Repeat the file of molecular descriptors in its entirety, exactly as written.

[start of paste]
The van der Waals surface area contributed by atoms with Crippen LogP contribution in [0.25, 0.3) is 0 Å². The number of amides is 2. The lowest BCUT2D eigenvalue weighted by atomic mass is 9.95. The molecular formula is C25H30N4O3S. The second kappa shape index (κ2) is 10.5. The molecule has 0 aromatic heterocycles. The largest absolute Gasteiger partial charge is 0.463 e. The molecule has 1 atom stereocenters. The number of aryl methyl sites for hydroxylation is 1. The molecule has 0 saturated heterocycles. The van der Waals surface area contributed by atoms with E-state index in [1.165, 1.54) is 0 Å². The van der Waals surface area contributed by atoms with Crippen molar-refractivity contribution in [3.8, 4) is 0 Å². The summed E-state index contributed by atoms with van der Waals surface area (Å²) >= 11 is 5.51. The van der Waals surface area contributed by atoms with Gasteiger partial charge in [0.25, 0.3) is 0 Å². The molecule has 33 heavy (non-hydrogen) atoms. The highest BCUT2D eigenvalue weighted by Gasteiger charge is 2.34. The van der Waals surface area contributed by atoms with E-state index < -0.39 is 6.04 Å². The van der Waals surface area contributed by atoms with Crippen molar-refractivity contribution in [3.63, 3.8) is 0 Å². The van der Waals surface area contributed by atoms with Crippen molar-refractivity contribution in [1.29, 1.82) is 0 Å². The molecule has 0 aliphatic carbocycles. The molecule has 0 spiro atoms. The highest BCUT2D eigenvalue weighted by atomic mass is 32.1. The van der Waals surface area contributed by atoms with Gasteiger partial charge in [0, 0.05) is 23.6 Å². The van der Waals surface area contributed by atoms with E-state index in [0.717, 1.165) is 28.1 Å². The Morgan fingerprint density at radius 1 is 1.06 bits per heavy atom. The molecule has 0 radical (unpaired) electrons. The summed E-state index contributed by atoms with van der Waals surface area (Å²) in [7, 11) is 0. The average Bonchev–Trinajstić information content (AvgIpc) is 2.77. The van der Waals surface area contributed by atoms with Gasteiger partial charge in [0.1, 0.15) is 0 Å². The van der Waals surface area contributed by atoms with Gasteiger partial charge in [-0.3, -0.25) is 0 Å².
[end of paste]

The van der Waals surface area contributed by atoms with Crippen LogP contribution in [0.25, 0.3) is 0 Å². The number of amides is 2. The lowest BCUT2D eigenvalue weighted by atomic mass is 9.95. The molecular formula is C25H30N4O3S. The second kappa shape index (κ2) is 10.5. The molecule has 0 aromatic heterocycles. The largest absolute Gasteiger partial charge is 0.463 e. The molecule has 1 atom stereocenters. The number of aryl methyl sites for hydroxylation is 1. The molecule has 0 saturated heterocycles. The van der Waals surface area contributed by atoms with E-state index in [1.165, 1.54) is 0 Å². The van der Waals surface area contributed by atoms with Crippen molar-refractivity contribution in [3.8, 4) is 0 Å². The summed E-state index contributed by atoms with van der Waals surface area (Å²) >= 11 is 5.51. The van der Waals surface area contributed by atoms with Gasteiger partial charge in [0.25, 0.3) is 0 Å². The molecule has 33 heavy (non-hydrogen) atoms. The highest BCUT2D eigenvalue weighted by Gasteiger charge is 2.34. The van der Waals surface area contributed by atoms with E-state index < -0.39 is 6.04 Å². The van der Waals surface area contributed by atoms with Crippen molar-refractivity contribution in [3.63, 3.8) is 0 Å². The van der Waals surface area contributed by atoms with Crippen molar-refractivity contribution in [1.29, 1.82) is 0 Å². The molecule has 0 aliphatic carbocycles. The molecule has 0 spiro atoms. The highest BCUT2D eigenvalue weighted by atomic mass is 32.1. The van der Waals surface area contributed by atoms with Gasteiger partial charge in [0, 0.05) is 23.6 Å². The van der Waals surface area contributed by atoms with E-state index in [0.717, 1.165) is 28.1 Å². The Morgan fingerprint density at radius 1 is 1.06 bits per heavy atom. The molecule has 0 radical (unpaired) electrons. The summed E-state index contributed by atoms with van der Waals surface area (Å²) in [7, 11) is 0. The average Bonchev–Trinajstić information content (AvgIpc) is 2.77. The van der Waals surface area contributed by atoms with Gasteiger partial charge in [0.1, 0.15) is 0 Å². The van der Waals surface area contributed by atoms with Gasteiger partial charge in [-0.3, -0.25) is 0 Å².